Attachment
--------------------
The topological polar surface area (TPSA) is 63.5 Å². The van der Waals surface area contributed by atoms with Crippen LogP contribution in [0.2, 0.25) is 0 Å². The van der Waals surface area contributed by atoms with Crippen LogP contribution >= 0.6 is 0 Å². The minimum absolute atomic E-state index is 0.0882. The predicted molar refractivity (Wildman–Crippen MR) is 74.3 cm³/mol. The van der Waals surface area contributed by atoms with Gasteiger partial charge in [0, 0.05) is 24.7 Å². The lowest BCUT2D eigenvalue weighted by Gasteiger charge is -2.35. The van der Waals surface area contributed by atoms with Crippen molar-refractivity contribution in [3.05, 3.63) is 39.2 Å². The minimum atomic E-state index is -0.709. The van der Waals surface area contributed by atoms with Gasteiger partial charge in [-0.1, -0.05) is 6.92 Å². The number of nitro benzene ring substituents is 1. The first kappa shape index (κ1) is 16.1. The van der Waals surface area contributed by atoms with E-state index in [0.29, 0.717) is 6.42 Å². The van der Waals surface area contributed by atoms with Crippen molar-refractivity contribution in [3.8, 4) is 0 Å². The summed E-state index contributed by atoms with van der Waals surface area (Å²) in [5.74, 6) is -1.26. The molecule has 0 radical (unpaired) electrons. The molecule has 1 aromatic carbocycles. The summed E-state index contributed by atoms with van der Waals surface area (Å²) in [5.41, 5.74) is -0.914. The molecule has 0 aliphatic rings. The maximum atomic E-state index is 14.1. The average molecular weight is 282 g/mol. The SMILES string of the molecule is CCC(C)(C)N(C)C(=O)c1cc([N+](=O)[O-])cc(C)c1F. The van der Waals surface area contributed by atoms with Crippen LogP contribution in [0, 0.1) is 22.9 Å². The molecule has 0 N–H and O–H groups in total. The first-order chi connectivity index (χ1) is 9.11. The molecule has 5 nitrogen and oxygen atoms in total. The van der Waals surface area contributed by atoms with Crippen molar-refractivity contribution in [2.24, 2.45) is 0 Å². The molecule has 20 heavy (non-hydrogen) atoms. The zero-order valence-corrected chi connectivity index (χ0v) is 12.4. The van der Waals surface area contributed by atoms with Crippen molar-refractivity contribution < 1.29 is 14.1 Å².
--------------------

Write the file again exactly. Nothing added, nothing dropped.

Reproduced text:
The topological polar surface area (TPSA) is 63.5 Å². The van der Waals surface area contributed by atoms with Crippen LogP contribution in [0.2, 0.25) is 0 Å². The van der Waals surface area contributed by atoms with Crippen LogP contribution >= 0.6 is 0 Å². The minimum absolute atomic E-state index is 0.0882. The predicted molar refractivity (Wildman–Crippen MR) is 74.3 cm³/mol. The van der Waals surface area contributed by atoms with Gasteiger partial charge in [0, 0.05) is 24.7 Å². The lowest BCUT2D eigenvalue weighted by Gasteiger charge is -2.35. The van der Waals surface area contributed by atoms with Crippen molar-refractivity contribution in [3.05, 3.63) is 39.2 Å². The minimum atomic E-state index is -0.709. The van der Waals surface area contributed by atoms with Gasteiger partial charge in [-0.1, -0.05) is 6.92 Å². The number of nitro benzene ring substituents is 1. The first kappa shape index (κ1) is 16.1. The van der Waals surface area contributed by atoms with E-state index in [0.29, 0.717) is 6.42 Å². The van der Waals surface area contributed by atoms with Crippen molar-refractivity contribution in [3.8, 4) is 0 Å². The summed E-state index contributed by atoms with van der Waals surface area (Å²) in [5.74, 6) is -1.26. The molecule has 0 radical (unpaired) electrons. The molecule has 1 aromatic carbocycles. The summed E-state index contributed by atoms with van der Waals surface area (Å²) in [5.41, 5.74) is -0.914. The molecule has 0 aliphatic rings. The maximum atomic E-state index is 14.1. The average molecular weight is 282 g/mol. The SMILES string of the molecule is CCC(C)(C)N(C)C(=O)c1cc([N+](=O)[O-])cc(C)c1F. The van der Waals surface area contributed by atoms with Crippen LogP contribution in [0, 0.1) is 22.9 Å². The molecule has 0 N–H and O–H groups in total. The first-order chi connectivity index (χ1) is 9.11. The molecule has 5 nitrogen and oxygen atoms in total. The van der Waals surface area contributed by atoms with Crippen molar-refractivity contribution in [2.24, 2.45) is 0 Å². The molecule has 20 heavy (non-hydrogen) atoms. The zero-order valence-corrected chi connectivity index (χ0v) is 12.4. The van der Waals surface area contributed by atoms with Crippen molar-refractivity contribution < 1.29 is 14.1 Å².